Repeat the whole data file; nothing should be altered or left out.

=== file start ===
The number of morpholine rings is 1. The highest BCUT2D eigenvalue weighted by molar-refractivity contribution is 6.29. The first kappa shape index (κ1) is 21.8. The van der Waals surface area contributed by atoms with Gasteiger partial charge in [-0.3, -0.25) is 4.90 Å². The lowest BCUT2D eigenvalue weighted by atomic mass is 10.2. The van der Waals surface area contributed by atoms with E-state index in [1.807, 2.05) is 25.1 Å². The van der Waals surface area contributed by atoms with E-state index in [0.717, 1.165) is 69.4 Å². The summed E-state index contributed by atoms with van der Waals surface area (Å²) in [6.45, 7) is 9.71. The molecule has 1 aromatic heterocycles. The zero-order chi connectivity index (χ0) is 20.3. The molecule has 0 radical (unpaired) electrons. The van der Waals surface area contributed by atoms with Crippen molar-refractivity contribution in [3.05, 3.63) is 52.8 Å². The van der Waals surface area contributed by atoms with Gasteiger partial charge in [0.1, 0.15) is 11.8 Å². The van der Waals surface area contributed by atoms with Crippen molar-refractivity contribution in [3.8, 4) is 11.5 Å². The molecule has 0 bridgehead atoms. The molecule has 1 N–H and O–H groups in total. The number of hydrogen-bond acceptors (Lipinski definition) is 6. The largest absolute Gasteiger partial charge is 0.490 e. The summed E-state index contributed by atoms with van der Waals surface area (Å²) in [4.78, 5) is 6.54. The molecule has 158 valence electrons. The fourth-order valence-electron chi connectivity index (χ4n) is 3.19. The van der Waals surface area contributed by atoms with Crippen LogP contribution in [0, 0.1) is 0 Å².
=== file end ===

The number of morpholine rings is 1. The highest BCUT2D eigenvalue weighted by molar-refractivity contribution is 6.29. The first kappa shape index (κ1) is 21.8. The van der Waals surface area contributed by atoms with Gasteiger partial charge in [-0.3, -0.25) is 4.90 Å². The lowest BCUT2D eigenvalue weighted by atomic mass is 10.2. The van der Waals surface area contributed by atoms with E-state index in [1.807, 2.05) is 25.1 Å². The van der Waals surface area contributed by atoms with E-state index in [0.717, 1.165) is 69.4 Å². The summed E-state index contributed by atoms with van der Waals surface area (Å²) in [6.45, 7) is 9.71. The molecule has 1 aromatic heterocycles. The zero-order chi connectivity index (χ0) is 20.3. The molecule has 0 radical (unpaired) electrons. The van der Waals surface area contributed by atoms with Crippen molar-refractivity contribution in [3.05, 3.63) is 52.8 Å². The van der Waals surface area contributed by atoms with Gasteiger partial charge in [0.1, 0.15) is 11.8 Å². The van der Waals surface area contributed by atoms with Crippen molar-refractivity contribution in [3.8, 4) is 11.5 Å². The molecule has 0 bridgehead atoms. The molecule has 1 N–H and O–H groups in total. The number of hydrogen-bond acceptors (Lipinski definition) is 6. The largest absolute Gasteiger partial charge is 0.490 e. The summed E-state index contributed by atoms with van der Waals surface area (Å²) in [4.78, 5) is 6.54. The molecule has 158 valence electrons. The fourth-order valence-electron chi connectivity index (χ4n) is 3.19. The van der Waals surface area contributed by atoms with Crippen LogP contribution in [0, 0.1) is 0 Å².